I'm going to outline how I did the collision detection in my game. I'm not going to provide actual code, just the idea behind each step. You have to code it yourself and work out the issues yourself. You can see a video of this system in action in my previous post.

First I'd like to recommend this brilliant article by David Rosen about using vectors in games. There's lots of interesting stuff there that can help you out and since I'm going to talk about vectors a tiny bit in this guide you can go and get the relevant info there.

### Taking the Minkowksi Difference:

The idea behind my collision detection system is the Minkowski difference. If you're a boss at understanding things (unlike me) you can check out this guide to Minkowski collision detection and ignore the rest of this post. I mostly used it for the flash app on that page to provide some intuition of what Minkowski difference actually does.

**Why use Minkowski? What is it?**

**The Minkowski difference takes two**

**convex polygons**and produces a third. The way it does this is by taking the coordinates of each vertex of the first polygon and finding the difference between that and the coordinates of each vertex of the other polygon. This produces a scattered array of points in space.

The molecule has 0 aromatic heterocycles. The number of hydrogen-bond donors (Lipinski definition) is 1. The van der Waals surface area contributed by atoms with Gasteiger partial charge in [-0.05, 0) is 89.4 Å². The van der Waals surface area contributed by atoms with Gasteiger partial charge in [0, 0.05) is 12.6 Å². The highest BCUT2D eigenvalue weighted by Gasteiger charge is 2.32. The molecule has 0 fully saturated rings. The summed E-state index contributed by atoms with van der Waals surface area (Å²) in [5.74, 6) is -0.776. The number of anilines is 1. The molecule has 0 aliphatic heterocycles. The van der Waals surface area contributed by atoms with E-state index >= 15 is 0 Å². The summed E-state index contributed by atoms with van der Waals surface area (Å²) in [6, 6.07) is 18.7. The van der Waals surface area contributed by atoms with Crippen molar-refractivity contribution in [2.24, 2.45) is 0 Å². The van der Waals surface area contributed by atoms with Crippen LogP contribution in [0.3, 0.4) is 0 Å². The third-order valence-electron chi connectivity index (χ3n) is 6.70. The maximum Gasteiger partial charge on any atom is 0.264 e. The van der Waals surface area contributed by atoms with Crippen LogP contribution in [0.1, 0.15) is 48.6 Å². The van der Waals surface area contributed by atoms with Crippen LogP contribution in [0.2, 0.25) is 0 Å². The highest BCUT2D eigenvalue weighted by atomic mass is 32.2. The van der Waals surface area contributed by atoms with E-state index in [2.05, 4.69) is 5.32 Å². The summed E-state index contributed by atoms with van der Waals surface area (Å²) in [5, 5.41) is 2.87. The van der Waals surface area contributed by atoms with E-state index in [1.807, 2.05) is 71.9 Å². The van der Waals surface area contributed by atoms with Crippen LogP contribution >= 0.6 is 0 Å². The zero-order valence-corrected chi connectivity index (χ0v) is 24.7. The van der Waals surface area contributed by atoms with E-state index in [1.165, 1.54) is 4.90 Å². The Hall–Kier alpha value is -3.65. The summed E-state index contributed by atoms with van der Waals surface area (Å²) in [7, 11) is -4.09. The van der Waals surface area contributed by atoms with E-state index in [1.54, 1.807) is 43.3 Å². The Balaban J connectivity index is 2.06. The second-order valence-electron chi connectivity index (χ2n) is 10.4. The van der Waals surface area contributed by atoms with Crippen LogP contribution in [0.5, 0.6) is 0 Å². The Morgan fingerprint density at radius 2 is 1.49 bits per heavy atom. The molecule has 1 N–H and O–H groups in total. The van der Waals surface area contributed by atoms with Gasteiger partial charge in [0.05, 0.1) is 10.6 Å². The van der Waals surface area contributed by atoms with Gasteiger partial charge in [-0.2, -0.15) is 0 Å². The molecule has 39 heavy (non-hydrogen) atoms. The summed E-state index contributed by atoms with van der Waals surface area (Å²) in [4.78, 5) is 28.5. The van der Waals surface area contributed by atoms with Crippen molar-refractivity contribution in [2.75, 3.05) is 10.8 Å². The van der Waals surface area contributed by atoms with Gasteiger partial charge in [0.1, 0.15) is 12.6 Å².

*(1,1);(3,1);(2,2)*} and {

**(2,1);(4,1);(3,2)**} is:

*(1,1)*-

**(2,1)**= (-1,0)

*(1,1)*-

**(4,1)**= (-3,0)

*(1,1)*-

**(3,2)**= (-2,-1)

*(3,1)*-

**(2,1)**= (1,0)

*(3,1)*-

**(4,1)**= (-3,0)

etc...

*(2,2)*-

**(3,2)**= (-1,0)

You'll end up with 3*3 = 9 points.

**We can create a shape using the outermost of these points. If that shape contains the origin, then we know we have a collision.**This is our goal. Using polygons for the player and every other object means we can use the Minkowski difference polygons to work out how collisions with these objects would occur.